On the importance of self-audit

Over the years I have encouraged young doctors to follow a career which is characterised by continuous growth and development so as to ensure that they provide the best possible care for their patients. It is, of course, just as important for more senior physicians to follow suit. I have found that for my own personal growth and development, self-audit and reflection has been essential. I recall a talk on how physicians think, which likened an experienced physician's approach to diagnosis to that of the grand masters playing 12 games of chess simultaneously. How do they manage to do this so effectively? By pattern recognition. This is the same for the experienced physician who can often make the diagnosis on a post-intake ward round after only hearing a few of the patient's details. This is different from a 'spot' diagnosis and takes many years of hard work, practice and self-audit to achieve. I personally found that the pieces of the puzzle fell more readily into place 10 years after becoming a physician.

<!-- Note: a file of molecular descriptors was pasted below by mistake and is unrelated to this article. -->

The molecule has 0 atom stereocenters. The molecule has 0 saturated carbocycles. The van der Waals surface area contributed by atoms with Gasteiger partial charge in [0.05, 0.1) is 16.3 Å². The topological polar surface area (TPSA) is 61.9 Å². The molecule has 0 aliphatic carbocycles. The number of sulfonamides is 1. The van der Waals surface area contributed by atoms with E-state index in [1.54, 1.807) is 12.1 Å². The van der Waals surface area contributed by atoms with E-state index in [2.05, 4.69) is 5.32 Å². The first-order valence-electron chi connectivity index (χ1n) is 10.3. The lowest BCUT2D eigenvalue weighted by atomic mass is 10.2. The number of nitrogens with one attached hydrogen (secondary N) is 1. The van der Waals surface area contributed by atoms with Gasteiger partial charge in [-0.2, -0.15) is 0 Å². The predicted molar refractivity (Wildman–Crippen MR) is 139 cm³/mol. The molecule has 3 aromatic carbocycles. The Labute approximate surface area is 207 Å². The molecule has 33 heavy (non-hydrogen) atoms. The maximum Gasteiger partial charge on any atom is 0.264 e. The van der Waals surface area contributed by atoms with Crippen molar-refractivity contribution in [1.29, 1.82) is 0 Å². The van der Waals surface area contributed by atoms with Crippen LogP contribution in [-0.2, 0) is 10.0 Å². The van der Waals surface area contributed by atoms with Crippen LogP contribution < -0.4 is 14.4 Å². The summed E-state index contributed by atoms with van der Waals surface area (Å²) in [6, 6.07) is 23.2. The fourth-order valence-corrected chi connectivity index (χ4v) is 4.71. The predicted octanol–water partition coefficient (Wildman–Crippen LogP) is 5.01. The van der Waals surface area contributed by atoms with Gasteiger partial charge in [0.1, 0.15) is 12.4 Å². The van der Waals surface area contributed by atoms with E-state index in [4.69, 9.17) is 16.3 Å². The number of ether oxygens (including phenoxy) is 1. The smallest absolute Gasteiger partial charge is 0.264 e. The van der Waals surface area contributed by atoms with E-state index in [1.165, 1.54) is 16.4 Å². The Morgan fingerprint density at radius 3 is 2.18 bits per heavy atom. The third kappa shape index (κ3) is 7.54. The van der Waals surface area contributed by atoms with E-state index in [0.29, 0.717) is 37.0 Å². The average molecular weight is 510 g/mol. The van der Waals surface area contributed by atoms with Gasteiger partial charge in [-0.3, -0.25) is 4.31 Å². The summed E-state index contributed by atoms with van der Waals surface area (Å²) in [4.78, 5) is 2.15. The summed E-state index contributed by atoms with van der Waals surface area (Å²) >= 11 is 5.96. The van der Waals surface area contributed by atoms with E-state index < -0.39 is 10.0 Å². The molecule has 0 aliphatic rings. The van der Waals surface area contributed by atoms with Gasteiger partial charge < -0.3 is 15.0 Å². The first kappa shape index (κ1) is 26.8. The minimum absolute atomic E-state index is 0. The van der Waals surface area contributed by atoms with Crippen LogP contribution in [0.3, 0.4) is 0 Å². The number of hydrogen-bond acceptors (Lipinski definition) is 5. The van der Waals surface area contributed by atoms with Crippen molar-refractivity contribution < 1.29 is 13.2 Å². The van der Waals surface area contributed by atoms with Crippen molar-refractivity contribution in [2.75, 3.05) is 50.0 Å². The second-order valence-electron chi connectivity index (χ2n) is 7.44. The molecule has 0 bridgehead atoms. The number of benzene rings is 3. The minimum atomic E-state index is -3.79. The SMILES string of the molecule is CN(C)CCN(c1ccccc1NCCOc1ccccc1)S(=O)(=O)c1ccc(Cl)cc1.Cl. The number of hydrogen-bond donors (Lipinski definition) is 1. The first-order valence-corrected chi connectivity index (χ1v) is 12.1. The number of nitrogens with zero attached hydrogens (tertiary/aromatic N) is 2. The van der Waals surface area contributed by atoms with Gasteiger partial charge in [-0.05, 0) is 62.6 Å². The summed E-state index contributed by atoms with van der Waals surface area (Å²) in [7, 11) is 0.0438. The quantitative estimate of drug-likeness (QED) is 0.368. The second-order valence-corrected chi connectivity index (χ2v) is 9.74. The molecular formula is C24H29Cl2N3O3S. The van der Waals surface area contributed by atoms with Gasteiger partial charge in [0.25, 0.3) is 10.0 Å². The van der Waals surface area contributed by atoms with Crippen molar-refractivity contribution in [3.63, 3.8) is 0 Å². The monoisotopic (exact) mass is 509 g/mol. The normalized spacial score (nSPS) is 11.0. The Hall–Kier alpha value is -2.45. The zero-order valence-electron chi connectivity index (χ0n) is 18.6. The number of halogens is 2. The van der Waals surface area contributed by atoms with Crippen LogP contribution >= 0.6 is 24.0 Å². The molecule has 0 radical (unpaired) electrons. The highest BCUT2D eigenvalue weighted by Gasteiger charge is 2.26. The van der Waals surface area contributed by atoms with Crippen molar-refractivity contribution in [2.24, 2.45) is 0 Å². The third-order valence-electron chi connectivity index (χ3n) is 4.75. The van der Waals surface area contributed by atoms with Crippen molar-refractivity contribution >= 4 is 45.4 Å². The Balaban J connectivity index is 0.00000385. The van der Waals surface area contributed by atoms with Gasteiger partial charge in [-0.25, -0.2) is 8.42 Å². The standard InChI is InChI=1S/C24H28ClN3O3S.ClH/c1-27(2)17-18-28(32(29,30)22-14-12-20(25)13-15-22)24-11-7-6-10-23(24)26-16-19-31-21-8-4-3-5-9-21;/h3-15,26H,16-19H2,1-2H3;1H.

On the importance of family and friends

I am blessed with wonderful family and friends. My wife, Linda, our children, Justine, Natalie and Gregory, our son-in-law, Guy, and our grandchild, Liam, have added immeasurable value and joy to my life. My good friends within and without the profession have done likewise. Collectively, they have provided me with a superb supportive framework for my professional and personal life. I am indebted to them.

 

Conclusion

I am grateful for the opportunity I have had to play a meaningful role in providing healthcare to the community of Soweto and beyond, for the opportunity to teach and mentor students of this noble profession, and for the opportunity to lead a large department of committed and expert specialists in their pursuit of excellence. Ultimately, as doctors, our main focus is on patient care. In this regard, I wish to thank our patients who have taught us so much about medicine and humanity, and who continue to show trust in their caregivers.

 

 

Correspondence:
K R L Huddle
kenneth.huddle@wits.ac.za

Accepted 9 January 2015.